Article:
Question: It is a fact that Kurds played a huge role in the defeat of ISIS in Syria. What is Russia’s role in the resumption of talks between Syrian Kurds and Damascus, as well as in the protection of Kurds’ rights in Syria?
Sergey Lavrov: We have taken a clear stand since the beginning of the conflict. The very first steps made towards a political settlement in Syria, the establishment of the International Syria Support Group at the initiative of Russia and the previous US administration, and the coordination and adoption of UNSC Resolution 2254, stipulate the principle of respect for the interests of all ethnic and religious groups in Syria, including Kurds, as this was specifically noted at all stages in the talks.
When Russia, Turkey and Iran created the Astana format, which initiated the Syrian National Dialogue Congress held in Sochi in January 2018, we focused on the importance of ensuring a full and comprehensive representation of Kurds. This is how it was done, eventually. The decisions that were made at the Syrian National Dialogue Congress and subsequently approved by the UN Security Council, the Syrian Government and the opposition clearly stipulate the principle of full respect for the interests of the Kurdish people.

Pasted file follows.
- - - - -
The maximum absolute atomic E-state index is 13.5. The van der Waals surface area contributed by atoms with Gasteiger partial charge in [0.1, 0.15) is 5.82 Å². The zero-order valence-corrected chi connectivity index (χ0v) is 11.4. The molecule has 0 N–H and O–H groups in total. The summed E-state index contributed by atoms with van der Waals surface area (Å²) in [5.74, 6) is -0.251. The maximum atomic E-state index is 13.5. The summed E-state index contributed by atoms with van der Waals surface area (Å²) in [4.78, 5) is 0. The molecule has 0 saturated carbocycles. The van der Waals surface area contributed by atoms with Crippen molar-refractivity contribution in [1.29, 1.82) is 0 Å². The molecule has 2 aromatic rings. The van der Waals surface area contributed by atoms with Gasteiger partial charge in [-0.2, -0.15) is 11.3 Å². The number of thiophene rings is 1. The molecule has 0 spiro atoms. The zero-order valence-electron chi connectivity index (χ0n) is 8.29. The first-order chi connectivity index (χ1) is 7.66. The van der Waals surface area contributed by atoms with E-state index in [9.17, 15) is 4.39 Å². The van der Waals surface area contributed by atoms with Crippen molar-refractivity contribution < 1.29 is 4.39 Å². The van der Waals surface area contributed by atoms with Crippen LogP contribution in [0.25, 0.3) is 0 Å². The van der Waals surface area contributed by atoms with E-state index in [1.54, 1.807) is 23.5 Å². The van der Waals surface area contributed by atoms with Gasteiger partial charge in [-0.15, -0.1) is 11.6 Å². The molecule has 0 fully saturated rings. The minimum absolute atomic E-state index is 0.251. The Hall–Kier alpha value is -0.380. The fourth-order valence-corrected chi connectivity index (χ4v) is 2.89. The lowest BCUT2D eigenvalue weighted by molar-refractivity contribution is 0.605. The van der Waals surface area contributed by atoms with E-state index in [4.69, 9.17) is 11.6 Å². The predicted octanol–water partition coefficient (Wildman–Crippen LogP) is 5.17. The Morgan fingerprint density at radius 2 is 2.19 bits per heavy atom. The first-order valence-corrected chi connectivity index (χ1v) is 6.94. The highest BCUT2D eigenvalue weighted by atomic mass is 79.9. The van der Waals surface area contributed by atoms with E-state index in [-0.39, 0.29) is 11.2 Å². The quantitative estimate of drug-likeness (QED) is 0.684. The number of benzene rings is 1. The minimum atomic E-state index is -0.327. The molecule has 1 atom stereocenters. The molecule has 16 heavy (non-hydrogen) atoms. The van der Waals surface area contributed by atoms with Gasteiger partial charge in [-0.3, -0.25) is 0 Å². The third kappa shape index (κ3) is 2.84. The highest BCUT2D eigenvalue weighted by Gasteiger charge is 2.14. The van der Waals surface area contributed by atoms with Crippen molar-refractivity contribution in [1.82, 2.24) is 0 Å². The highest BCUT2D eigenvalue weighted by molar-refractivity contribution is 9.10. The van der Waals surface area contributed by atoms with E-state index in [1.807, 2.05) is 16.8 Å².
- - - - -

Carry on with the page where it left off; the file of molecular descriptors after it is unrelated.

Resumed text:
We use our contacts with the [Syrian] Government and representatives of Kurdish organisations to convince them of the importance of a direct dialogue based on the principles that are upheld by the international community, in particular, respect for the sovereignty and territorial integrity of Syria. I see Kurds’ interest for joining this dialogue. We would welcome this.
However, there is an obstacle. The United States is, regrettably, using the Kurdish factor for speculation. It is trying to use Kurds to create a pseudo-state on the eastern bank of the Euphrates, including in the regions where Kurds never lived in Syria before. Kurds are being used to disrupt the territorial integrity of Syria and drive a wedge between Kurds and the Arab tribes that have lived in these territories for centuries. There have been reports of serious clashes between Kurds and the Arab tribes. This is alarming. I hope the United States will not take any action that contradicts UNSC resolutions and can damage the balance of interests of all the ethnic and religious groups that live in Syria.